3 Reasons Why We Are “Working” on Bullying in the Workplace
As a society we are familiar with the term bullying. The first thoughts that often come to my mind is the image of a child in a lunch room being taunted by other students, kids being teased on the playground and a other host of “typical” bullying situations that we can all similarly identify with.
In recent years the topic of workplace bullying has started to catch the attention of companies, news media and the general public. Working on workplace bullying is something that many companies, when asked, indicate that they are working on this and have policies and procedures in place to ensure workplace bullying is not present in their organization. Let’s look at concepts present complicating the eradication of bullying in the workplace that today’s organizations are facing.
What is Bullying in the Workplace?
Bullying in the workplace has been a vague, seemingly slippery term to define for organizations as a whole which obviously complicates the ability to monitor, structure and work towards the end of something that we can’t even define in the first place. According to noworkplaceviolence.com bullying is defined as “an uninvited, unwanted assault that is initiated unilaterally. Sometimes by committee as when there are several perpetrators. But it is never started at the invitation of the targeted person. It’s assault, a non-physical series of repeated attacks. It stops short of battery, physical contact. But it is a form of workplace violence.”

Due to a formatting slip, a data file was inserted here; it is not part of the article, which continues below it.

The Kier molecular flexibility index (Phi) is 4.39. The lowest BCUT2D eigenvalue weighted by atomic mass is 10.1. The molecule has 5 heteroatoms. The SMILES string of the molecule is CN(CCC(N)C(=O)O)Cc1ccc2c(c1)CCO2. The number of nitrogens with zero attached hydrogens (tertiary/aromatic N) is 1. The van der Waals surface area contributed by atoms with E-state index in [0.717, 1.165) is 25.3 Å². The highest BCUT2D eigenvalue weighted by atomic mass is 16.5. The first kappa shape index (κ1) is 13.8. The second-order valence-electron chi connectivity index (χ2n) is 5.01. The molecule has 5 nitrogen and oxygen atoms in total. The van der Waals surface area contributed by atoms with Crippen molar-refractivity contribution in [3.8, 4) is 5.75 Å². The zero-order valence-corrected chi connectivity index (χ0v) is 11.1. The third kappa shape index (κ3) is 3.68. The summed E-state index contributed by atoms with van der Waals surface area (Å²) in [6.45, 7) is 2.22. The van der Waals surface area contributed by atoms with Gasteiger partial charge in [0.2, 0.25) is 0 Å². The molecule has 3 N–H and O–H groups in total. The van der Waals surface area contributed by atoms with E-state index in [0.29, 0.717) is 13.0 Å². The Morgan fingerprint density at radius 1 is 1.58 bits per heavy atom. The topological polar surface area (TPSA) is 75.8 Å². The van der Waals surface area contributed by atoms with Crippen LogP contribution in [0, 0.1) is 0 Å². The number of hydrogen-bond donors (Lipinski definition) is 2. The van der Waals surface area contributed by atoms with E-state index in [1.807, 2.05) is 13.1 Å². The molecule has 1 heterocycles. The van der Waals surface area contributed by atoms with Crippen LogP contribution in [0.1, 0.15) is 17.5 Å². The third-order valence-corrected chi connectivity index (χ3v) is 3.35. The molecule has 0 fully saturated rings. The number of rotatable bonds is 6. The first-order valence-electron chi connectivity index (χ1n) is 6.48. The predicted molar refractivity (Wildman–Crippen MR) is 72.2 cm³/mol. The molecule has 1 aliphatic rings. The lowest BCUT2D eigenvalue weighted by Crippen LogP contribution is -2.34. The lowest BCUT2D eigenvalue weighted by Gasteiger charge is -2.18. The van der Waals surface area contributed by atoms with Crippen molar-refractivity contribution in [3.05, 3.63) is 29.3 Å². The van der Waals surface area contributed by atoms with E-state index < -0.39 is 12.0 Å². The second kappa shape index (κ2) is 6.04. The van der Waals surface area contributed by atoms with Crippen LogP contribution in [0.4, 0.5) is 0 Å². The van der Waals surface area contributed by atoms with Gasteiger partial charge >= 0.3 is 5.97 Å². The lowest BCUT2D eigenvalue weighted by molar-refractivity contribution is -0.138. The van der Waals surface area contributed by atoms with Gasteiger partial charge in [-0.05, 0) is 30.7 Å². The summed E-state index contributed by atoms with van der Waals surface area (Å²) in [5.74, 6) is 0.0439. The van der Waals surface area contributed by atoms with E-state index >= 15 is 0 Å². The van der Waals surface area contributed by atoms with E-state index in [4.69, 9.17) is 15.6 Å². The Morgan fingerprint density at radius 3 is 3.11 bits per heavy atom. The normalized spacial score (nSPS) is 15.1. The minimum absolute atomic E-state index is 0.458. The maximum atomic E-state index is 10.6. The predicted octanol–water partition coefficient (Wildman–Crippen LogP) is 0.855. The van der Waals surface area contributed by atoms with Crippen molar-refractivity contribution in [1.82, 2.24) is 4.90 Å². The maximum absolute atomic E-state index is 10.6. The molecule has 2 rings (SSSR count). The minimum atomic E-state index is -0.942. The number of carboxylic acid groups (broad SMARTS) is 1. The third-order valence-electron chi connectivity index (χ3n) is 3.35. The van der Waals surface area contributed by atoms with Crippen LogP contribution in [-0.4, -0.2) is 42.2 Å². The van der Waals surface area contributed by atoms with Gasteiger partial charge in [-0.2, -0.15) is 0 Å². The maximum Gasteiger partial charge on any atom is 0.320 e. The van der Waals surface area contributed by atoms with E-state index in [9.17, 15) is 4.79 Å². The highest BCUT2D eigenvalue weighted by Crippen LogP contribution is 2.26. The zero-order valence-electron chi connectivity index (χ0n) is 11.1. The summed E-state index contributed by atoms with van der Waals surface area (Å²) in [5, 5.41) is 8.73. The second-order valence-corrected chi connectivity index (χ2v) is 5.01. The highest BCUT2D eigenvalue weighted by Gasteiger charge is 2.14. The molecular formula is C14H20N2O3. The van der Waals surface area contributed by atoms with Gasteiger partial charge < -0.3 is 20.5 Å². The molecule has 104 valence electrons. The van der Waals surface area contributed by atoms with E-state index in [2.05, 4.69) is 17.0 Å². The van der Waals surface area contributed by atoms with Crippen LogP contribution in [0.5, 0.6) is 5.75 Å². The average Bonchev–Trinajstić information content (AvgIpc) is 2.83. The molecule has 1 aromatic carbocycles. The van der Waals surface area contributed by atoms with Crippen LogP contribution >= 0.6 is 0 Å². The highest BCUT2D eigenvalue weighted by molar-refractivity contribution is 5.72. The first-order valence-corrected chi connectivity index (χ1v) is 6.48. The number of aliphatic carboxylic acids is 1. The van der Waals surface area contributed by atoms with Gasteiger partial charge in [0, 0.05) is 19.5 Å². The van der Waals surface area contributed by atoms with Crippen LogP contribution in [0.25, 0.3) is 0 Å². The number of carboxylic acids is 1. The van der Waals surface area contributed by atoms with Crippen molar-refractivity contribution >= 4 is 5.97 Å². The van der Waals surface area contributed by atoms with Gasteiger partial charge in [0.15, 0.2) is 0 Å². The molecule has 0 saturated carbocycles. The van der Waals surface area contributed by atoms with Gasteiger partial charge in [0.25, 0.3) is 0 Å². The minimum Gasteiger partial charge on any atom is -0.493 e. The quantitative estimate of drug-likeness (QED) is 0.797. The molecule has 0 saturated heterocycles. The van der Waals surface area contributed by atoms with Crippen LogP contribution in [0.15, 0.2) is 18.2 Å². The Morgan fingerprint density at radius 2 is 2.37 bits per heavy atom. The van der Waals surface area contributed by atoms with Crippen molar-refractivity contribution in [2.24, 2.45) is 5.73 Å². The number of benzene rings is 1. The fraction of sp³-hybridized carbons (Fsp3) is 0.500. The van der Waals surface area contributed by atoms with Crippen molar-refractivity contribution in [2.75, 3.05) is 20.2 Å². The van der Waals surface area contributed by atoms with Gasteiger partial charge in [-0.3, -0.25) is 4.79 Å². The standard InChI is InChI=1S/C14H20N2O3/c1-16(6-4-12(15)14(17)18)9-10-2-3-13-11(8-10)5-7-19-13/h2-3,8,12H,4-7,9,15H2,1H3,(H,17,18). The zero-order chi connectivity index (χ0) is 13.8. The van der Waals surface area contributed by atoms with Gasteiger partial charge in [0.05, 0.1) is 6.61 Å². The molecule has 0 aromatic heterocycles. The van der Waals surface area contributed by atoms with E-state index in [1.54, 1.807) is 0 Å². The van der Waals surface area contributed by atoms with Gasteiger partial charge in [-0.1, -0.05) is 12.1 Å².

High Prevalence of Bullying in the Workplace
- 35% of workers have experienced bullying firsthand (37% in 2007, given the MOE, essentially equivalent
- 62% of bullies are men; 58% of targets are women
- Women bullies target women in 80% of case
- Bullying is 4X more prevalent than illegal harassment (2007
- The majority (68%) of bullying is same-gender harassment
Lack of Particularly Effective Prevention and Management Strategies Addressing Bullying in the Workplace
Of the companies who have policies in place addressing bullying in the workplace many observers feel that discipline tactics and other measures are not solving the problem, but may just be decreasing the prevalence of reporting by utilizing such problem-focused measures. Others out in the community of workplace bullying support the notion of “teaching towards” rather than “teaching away from” with behaviors. For example, instead of just punishing someone for a bullying offense, providing training and effective strategies in the corporate culture to promote cooperation, cohesion and interconnectedness.
“It may not be possible to tackle the economic, evolutionary, psychological, societal or theological roots of destructive competition tomorrow but increasing the awareness of the economic benefits, and therefore the competitive advantage of improving authentic dialogue in the workplace is possible.”
- Bullying Prevention Resource Guide : A resource funded by The Colorado Trust’s Bullying Prevention Initiative
- Workplace Bullying Institute: Help For Targets
- The Bully-Free Workplace
What ways have you dealt with bullying in the workplace in a healthy, effective way?
Is your organization struggling with bullying in the workplace? Does your organization struggle with corporate culture, lack of engagement and general unrest?
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Sarah Houy is behavioral health consultant I offer counseling services to teens, adults and couples. She works collaboratively with my clients to bring healing and wellness into complex situations such as addiction, anxiety, depression and trauma.